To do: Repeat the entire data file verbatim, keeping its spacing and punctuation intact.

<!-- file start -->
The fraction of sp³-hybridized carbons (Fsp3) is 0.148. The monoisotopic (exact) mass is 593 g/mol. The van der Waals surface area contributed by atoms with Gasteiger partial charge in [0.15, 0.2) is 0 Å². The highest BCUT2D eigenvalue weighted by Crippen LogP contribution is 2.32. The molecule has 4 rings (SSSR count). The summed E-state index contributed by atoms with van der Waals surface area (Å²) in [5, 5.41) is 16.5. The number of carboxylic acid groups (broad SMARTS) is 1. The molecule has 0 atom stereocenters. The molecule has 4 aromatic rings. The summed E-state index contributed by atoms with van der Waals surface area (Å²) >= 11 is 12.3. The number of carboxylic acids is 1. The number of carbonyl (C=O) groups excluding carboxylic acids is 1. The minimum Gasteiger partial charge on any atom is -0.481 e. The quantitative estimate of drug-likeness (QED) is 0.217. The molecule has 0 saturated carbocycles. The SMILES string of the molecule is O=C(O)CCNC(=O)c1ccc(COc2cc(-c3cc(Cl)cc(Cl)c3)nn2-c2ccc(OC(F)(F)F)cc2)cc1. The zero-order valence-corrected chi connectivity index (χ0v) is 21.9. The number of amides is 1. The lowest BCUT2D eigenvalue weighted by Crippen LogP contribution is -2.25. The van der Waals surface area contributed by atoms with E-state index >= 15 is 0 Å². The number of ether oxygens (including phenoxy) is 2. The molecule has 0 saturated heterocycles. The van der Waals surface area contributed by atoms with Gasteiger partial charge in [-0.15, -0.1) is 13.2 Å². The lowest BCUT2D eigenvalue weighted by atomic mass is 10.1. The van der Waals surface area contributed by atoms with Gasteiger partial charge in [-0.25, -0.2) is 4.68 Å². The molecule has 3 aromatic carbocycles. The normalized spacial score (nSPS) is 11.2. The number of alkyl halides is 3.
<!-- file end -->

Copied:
The fraction of sp³-hybridized carbons (Fsp3) is 0.148. The monoisotopic (exact) mass is 593 g/mol. The van der Waals surface area contributed by atoms with Gasteiger partial charge in [0.15, 0.2) is 0 Å². The highest BCUT2D eigenvalue weighted by Crippen LogP contribution is 2.32. The molecule has 4 rings (SSSR count). The summed E-state index contributed by atoms with van der Waals surface area (Å²) in [5, 5.41) is 16.5. The number of carboxylic acid groups (broad SMARTS) is 1. The molecule has 0 atom stereocenters. The molecule has 4 aromatic rings. The summed E-state index contributed by atoms with van der Waals surface area (Å²) >= 11 is 12.3. The number of carboxylic acids is 1. The number of carbonyl (C=O) groups excluding carboxylic acids is 1. The minimum Gasteiger partial charge on any atom is -0.481 e. The quantitative estimate of drug-likeness (QED) is 0.217. The molecule has 0 saturated carbocycles. The SMILES string of the molecule is O=C(O)CCNC(=O)c1ccc(COc2cc(-c3cc(Cl)cc(Cl)c3)nn2-c2ccc(OC(F)(F)F)cc2)cc1. The zero-order valence-corrected chi connectivity index (χ0v) is 21.9. The number of amides is 1. The lowest BCUT2D eigenvalue weighted by Crippen LogP contribution is -2.25. The van der Waals surface area contributed by atoms with E-state index >= 15 is 0 Å². The number of ether oxygens (including phenoxy) is 2. The molecule has 0 saturated heterocycles. The van der Waals surface area contributed by atoms with Gasteiger partial charge in [-0.15, -0.1) is 13.2 Å². The lowest BCUT2D eigenvalue weighted by atomic mass is 10.1. The van der Waals surface area contributed by atoms with Gasteiger partial charge in [-0.25, -0.2) is 4.68 Å². The molecule has 3 aromatic carbocycles. The normalized spacial score (nSPS) is 11.2. The number of alkyl halides is 3.